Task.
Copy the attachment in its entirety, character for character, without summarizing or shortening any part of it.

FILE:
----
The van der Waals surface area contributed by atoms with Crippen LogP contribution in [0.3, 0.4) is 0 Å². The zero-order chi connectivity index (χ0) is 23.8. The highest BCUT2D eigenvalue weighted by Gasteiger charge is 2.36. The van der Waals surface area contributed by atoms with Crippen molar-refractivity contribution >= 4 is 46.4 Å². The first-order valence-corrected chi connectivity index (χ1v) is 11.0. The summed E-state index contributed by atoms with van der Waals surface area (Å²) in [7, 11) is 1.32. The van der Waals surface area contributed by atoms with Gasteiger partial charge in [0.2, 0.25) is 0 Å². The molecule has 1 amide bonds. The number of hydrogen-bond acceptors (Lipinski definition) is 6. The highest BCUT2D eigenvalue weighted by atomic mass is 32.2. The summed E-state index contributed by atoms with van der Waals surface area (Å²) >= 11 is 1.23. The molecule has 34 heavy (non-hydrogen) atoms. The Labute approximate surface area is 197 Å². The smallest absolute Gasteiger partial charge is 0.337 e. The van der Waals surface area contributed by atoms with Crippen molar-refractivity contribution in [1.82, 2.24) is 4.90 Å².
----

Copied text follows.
The van der Waals surface area contributed by atoms with Crippen LogP contribution in [0.3, 0.4) is 0 Å². The zero-order chi connectivity index (χ0) is 23.8. The highest BCUT2D eigenvalue weighted by Gasteiger charge is 2.36. The van der Waals surface area contributed by atoms with Crippen molar-refractivity contribution >= 4 is 46.4 Å². The first-order valence-corrected chi connectivity index (χ1v) is 11.0. The summed E-state index contributed by atoms with van der Waals surface area (Å²) in [7, 11) is 1.32. The van der Waals surface area contributed by atoms with Gasteiger partial charge in [0.2, 0.25) is 0 Å². The molecule has 1 amide bonds. The number of hydrogen-bond acceptors (Lipinski definition) is 6. The highest BCUT2D eigenvalue weighted by atomic mass is 32.2. The summed E-state index contributed by atoms with van der Waals surface area (Å²) >= 11 is 1.23. The molecule has 34 heavy (non-hydrogen) atoms. The Labute approximate surface area is 197 Å². The smallest absolute Gasteiger partial charge is 0.337 e. The van der Waals surface area contributed by atoms with Crippen molar-refractivity contribution in [1.82, 2.24) is 4.90 Å².